It Doesn’t Have To Be Crazy At Work Summary

1-Sentence-Summary: It Doesn’t Have To Be Crazy At Work helps you relax about the current hurry-up and work yourself to death culture and instead see why getting rid of these stressful mentalities will make you and your company more focused, calm, and productive.

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It Doesn't Have To Be Crazy At Work Summary

When did the world get so crazy about work? It seems like all of a sudden working 70 hours a week is a badge of honor instead of a sign of insanity. Not only that, but companies are starting to call themselves your family, whatever that means.

What we need amid this mess of mixed priorities is a reminder of what really matters. We need a way to get back to rationality. That’s what Jason Fried and David Heinemeier Hansson, founders of Basecamp are here to do with their book It Doesn’t Have To Be Crazy At Work

The excellent advice they teach will help you leave behind the unhealthy habits of working longer, stressing about deadlines, and demonizing your competition. Their simple secret is that truly successful companies prioritize work-life balance over insanity. After this, you’re going to know how to really work smart!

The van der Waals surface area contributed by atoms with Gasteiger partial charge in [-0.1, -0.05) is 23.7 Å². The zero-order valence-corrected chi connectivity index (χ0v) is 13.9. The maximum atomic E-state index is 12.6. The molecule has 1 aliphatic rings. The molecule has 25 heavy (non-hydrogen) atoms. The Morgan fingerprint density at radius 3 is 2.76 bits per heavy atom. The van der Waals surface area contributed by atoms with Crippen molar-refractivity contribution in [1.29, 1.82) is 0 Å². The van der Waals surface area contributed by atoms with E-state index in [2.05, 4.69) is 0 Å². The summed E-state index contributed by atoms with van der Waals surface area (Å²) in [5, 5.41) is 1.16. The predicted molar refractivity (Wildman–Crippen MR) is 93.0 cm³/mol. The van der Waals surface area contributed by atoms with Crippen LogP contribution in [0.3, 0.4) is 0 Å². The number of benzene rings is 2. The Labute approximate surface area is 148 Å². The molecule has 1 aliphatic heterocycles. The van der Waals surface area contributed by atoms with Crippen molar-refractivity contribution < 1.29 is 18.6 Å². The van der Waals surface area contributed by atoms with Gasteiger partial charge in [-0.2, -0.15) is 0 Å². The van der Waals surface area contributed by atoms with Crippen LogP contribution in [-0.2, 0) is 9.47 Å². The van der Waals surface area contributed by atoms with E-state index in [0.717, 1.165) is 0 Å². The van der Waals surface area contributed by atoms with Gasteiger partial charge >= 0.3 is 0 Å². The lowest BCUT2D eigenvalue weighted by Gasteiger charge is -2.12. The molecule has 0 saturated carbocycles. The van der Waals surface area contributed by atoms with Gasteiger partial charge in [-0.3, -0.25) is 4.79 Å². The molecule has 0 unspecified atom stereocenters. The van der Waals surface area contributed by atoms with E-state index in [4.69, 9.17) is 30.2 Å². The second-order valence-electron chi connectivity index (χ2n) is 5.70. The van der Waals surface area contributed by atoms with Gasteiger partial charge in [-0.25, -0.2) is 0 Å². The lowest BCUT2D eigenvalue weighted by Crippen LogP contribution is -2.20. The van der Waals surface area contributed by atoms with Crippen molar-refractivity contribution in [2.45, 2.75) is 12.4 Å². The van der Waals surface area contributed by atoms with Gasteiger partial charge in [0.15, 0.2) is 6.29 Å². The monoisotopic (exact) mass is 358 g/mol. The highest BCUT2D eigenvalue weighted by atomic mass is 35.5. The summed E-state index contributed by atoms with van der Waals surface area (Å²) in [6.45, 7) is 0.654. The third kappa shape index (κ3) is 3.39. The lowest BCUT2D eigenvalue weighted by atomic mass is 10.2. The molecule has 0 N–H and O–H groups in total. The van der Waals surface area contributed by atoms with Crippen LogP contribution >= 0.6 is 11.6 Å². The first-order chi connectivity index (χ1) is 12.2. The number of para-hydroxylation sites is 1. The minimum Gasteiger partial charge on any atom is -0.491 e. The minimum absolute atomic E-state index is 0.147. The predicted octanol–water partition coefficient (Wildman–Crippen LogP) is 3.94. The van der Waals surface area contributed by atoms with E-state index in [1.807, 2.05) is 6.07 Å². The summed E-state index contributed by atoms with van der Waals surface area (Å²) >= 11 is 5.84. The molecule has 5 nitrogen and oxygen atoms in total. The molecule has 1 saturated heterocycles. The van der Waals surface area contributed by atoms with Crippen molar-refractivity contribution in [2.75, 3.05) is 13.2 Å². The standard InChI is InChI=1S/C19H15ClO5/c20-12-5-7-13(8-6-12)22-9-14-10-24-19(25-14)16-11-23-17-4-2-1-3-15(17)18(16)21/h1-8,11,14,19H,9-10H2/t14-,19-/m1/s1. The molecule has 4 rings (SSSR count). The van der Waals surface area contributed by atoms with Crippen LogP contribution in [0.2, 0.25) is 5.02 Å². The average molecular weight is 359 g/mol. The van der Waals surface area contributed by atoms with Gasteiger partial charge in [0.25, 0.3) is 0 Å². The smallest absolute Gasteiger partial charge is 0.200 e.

Here are 3 of the greatest lessons you can use to relax about work:

  1. See your company as if it were a product to help you reduce the craziness.
  2. Employers should respect their employee’s time better, and they can do this by making meetings more efficient.
  3. Take calculated risks to ease the stress, doubt, and indecision that often come with any new venture.

Take a breath. Relax. You don’t have to be so stressed about work and we’re about to find out how!

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Lesson 1: Work won’t be so crazy if you treat your company like it was a product.

In my old engineering job, I had managers who consistently put in 60 hour weeks or longer. They’d be the first to come in and the last to leave. And most of the time they wore their weariness from it like a badge of honor.

I vowed that I would never do that. Now that I’m out of that job, however, I still often see this dangerous mentality. The average person looks down on working 40 hours a week or less, and this is wrong. 

It makes sense when you consider that business owners need to keep their company profitable, but this is the wrong way to do it. 

One way to help the added stress that comes from overworking is to look at the similarities between your company and a product. Start by asking yourself some questions to get you thinking. 

How easy or difficult is it for employees to “use” your company? In what areas is it efficient and where is it slow? And are there any bugs that you need to fix? 

Consider the mindset of any business that sells a product. They’re constantly working hard to make sure it’s as good as possible, right? In the same way, you can also keep looking for ways to make sure that your business or job is as efficient as it can be.

And don’t forget that just like software, companies and individuals will end up crashing if their problems aren’t taken care of!

Lesson 2: You can get more out of the workday if you don’t waste so much time in unimportant meetings and other time sinkholes.